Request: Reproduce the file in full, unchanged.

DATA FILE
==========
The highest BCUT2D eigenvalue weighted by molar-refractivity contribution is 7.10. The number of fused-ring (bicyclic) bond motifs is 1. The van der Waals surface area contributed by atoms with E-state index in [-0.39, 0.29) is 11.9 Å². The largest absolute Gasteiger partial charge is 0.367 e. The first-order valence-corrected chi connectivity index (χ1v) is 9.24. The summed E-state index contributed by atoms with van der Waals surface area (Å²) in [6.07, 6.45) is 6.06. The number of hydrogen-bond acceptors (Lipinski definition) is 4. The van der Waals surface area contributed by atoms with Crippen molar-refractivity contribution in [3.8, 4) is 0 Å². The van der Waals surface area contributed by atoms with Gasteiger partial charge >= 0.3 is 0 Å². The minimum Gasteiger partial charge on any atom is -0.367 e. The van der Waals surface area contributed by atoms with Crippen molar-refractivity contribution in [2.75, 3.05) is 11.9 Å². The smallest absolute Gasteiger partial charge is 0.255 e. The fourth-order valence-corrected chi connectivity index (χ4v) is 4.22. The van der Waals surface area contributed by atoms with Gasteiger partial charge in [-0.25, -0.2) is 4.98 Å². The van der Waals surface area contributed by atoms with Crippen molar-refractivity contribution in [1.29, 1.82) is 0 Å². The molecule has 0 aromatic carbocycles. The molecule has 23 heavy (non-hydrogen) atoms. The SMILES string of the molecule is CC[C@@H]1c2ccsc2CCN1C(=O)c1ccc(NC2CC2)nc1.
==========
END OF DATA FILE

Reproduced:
The highest BCUT2D eigenvalue weighted by molar-refractivity contribution is 7.10. The number of fused-ring (bicyclic) bond motifs is 1. The van der Waals surface area contributed by atoms with E-state index in [-0.39, 0.29) is 11.9 Å². The largest absolute Gasteiger partial charge is 0.367 e. The first-order valence-corrected chi connectivity index (χ1v) is 9.24. The summed E-state index contributed by atoms with van der Waals surface area (Å²) in [6.07, 6.45) is 6.06. The number of hydrogen-bond acceptors (Lipinski definition) is 4. The van der Waals surface area contributed by atoms with Crippen molar-refractivity contribution in [3.8, 4) is 0 Å². The van der Waals surface area contributed by atoms with Gasteiger partial charge >= 0.3 is 0 Å². The minimum Gasteiger partial charge on any atom is -0.367 e. The van der Waals surface area contributed by atoms with Crippen molar-refractivity contribution in [2.75, 3.05) is 11.9 Å². The smallest absolute Gasteiger partial charge is 0.255 e. The fourth-order valence-corrected chi connectivity index (χ4v) is 4.22. The van der Waals surface area contributed by atoms with Gasteiger partial charge in [-0.25, -0.2) is 4.98 Å². The van der Waals surface area contributed by atoms with Crippen molar-refractivity contribution in [1.29, 1.82) is 0 Å². The molecule has 0 aromatic carbocycles. The molecule has 23 heavy (non-hydrogen) atoms. The SMILES string of the molecule is CC[C@@H]1c2ccsc2CCN1C(=O)c1ccc(NC2CC2)nc1.